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A History of England Principally in the Seventeent

Aldermen and people abandoned Edgar


expected, now that his rival had fallen, to be recognised by the Anglo-Saxons as their King. Instead of this the chiefs and the capital raised Edgar the Aetheling, grandson of Edmund Ironsides, to the throne: as though William would retire before a scion of the old West-Saxon house, of which he professed to be the champion. He held firmly to the transfer made to him by the last king without regard to any third person, ratified as it was by the Roman See, and marched on the capital.

Edgar was a boy, and the magnates were at variance as to who should have the authority to exercise guardianship over him. When William appeared before the city, and threatened the walls with his siege-machines, it too lost courage. The embassy which it sent him was amazed at the grandeur and splendour of his appearance, was convinced as to the right which King Edward had transferred to him,[18] and penetrated by the danger which a resistance, in itself hopeless, would bring on the city. Aldermen and people abandoned Edgar, and recognised William as King. There is an old story, that the county of Kent, on capitulating, made good conditions for itself. To the nobles also, who submitted by degrees, similar terms may have been accorded, but their position was almost entirely altered. We need notice only this one point. Their chief right, which they exercised to a perhaps unauthorised extent, was that of electing the King; they had now elected twice, but the first election

was annulled by defeat in the open field, the second by increasing superiority in arms; they had to recognise the Conqueror, who claimed by inheritance, as their King, whether they would or no. There is something almost symbolic of the resulting state of things in the story of William's coronation, which was now celebrated by the tomb of Edward the Confessor at Westminster. For the first time the voices of the Anglo-Saxons and the Normans were united to greet him as King, but the discordant outcry of the two languages seemed a sign of conflict to the troops gathered outside, and made the warlike fury, so hardly kept under control, boil up again in them; they set the houses of London on fire. Whilst all hurried from the church, the ceremony it is said was completed by shuddering priests in the light of the flames: the new King himself, who at other times did not know what fear was, trembled.[19]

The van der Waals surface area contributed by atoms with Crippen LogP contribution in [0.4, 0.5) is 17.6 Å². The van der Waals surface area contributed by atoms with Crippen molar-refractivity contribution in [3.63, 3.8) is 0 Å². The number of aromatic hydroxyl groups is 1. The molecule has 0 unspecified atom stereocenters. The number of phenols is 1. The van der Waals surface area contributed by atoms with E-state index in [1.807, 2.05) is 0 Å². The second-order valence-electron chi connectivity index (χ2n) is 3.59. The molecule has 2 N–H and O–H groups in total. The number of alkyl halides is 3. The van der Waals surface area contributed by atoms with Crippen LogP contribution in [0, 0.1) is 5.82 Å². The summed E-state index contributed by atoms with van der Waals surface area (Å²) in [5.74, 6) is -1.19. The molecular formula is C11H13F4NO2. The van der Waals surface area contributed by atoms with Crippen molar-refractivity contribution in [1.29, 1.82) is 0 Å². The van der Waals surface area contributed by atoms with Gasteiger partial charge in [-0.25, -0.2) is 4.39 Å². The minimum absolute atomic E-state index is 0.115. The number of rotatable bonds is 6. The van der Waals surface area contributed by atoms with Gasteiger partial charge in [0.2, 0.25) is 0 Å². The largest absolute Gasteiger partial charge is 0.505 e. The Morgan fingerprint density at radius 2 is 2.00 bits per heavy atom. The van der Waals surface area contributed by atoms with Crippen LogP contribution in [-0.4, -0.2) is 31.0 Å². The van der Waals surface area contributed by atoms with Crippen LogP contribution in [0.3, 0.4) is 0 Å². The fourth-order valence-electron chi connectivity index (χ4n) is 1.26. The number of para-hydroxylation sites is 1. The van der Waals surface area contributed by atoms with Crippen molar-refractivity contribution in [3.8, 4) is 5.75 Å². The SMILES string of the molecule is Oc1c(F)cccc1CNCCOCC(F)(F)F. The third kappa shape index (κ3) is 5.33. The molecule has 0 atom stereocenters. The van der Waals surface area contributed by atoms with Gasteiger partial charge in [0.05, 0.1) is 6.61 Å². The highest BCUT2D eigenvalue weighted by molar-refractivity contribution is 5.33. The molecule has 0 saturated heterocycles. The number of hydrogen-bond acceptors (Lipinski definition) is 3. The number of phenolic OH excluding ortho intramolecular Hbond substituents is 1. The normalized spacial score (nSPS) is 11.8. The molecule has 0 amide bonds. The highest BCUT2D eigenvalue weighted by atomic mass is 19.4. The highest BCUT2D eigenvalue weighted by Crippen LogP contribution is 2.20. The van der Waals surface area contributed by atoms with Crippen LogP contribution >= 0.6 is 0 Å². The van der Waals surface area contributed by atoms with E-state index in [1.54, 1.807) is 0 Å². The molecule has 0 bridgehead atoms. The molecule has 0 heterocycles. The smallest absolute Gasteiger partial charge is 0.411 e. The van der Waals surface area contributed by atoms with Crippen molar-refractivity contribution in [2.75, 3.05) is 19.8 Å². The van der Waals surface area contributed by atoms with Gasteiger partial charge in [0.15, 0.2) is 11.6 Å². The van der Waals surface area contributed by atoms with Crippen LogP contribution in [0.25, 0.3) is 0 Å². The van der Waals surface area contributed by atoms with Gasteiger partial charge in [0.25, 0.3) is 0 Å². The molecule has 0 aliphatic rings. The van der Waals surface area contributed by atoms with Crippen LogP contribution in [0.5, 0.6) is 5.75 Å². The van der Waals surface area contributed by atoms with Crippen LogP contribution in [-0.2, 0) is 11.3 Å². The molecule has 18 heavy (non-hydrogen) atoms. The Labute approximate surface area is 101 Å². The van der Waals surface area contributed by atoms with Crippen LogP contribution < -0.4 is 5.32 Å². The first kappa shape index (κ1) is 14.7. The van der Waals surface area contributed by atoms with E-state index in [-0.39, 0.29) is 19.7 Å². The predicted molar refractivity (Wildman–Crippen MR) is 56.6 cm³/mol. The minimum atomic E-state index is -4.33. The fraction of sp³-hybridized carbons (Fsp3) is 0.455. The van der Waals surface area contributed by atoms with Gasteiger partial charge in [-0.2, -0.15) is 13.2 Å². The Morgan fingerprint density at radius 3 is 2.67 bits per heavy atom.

By this coronation-acclaim, two constituent elements of the world, which had been fundamentally at conflict with each other, became indissolubly united.

That against which the Anglo-Saxons had set themselves to guard with all their strength during the last period, the inroad of the Norman-French element into their Church and their State, was now accomplished in fullest measure. William's maxim was, that all who had taken arms against him and his right had forfeited their property; those who escaped, and the heirs of those who had fallen, were deprived alike. In a short time we find William's leading comrades in the war, as earls of Hereford, Buckingham, Shrewsbury, Cornwall; his valiant brothers were endowed with hundreds of fiefs; and when the insurrection which quickly broke out led to new outlawries and new confiscations, all the counties were filled with French knights. From Caen came over the blocks of freestone to build castles and towers, by which they hoped to bridle the towns and the country. It is an exaggeration

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